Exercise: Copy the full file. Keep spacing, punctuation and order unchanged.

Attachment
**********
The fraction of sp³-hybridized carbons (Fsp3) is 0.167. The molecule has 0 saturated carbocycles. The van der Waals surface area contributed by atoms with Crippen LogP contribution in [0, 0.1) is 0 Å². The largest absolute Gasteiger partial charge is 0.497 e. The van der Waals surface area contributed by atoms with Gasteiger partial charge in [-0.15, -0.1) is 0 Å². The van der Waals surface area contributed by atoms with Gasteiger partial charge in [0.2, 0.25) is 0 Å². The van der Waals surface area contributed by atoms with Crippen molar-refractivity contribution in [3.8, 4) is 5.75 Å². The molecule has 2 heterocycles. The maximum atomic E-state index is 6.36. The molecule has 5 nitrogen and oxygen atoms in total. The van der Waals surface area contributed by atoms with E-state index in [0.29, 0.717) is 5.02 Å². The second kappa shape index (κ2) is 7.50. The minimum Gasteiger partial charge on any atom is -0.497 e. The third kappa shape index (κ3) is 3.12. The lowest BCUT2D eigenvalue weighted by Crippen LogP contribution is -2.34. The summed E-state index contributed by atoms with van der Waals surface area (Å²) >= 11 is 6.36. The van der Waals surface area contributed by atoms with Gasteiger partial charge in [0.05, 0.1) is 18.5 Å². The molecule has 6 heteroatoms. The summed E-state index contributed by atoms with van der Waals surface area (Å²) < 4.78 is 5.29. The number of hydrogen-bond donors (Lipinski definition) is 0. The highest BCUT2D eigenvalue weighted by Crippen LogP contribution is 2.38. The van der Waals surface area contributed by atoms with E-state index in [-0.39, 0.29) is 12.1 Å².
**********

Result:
The fraction of sp³-hybridized carbons (Fsp3) is 0.167. The molecule has 0 saturated carbocycles. The van der Waals surface area contributed by atoms with Crippen LogP contribution in [0, 0.1) is 0 Å². The largest absolute Gasteiger partial charge is 0.497 e. The van der Waals surface area contributed by atoms with Gasteiger partial charge in [-0.15, -0.1) is 0 Å². The van der Waals surface area contributed by atoms with Gasteiger partial charge in [0.2, 0.25) is 0 Å². The van der Waals surface area contributed by atoms with Crippen molar-refractivity contribution in [3.8, 4) is 5.75 Å². The molecule has 2 heterocycles. The maximum atomic E-state index is 6.36. The molecule has 5 nitrogen and oxygen atoms in total. The van der Waals surface area contributed by atoms with E-state index in [0.29, 0.717) is 5.02 Å². The second kappa shape index (κ2) is 7.50. The minimum Gasteiger partial charge on any atom is -0.497 e. The third kappa shape index (κ3) is 3.12. The lowest BCUT2D eigenvalue weighted by Crippen LogP contribution is -2.34. The summed E-state index contributed by atoms with van der Waals surface area (Å²) >= 11 is 6.36. The van der Waals surface area contributed by atoms with Gasteiger partial charge in [0.05, 0.1) is 18.5 Å². The molecule has 6 heteroatoms. The summed E-state index contributed by atoms with van der Waals surface area (Å²) < 4.78 is 5.29. The number of hydrogen-bond donors (Lipinski definition) is 0. The highest BCUT2D eigenvalue weighted by Crippen LogP contribution is 2.38. The van der Waals surface area contributed by atoms with E-state index in [-0.39, 0.29) is 12.1 Å².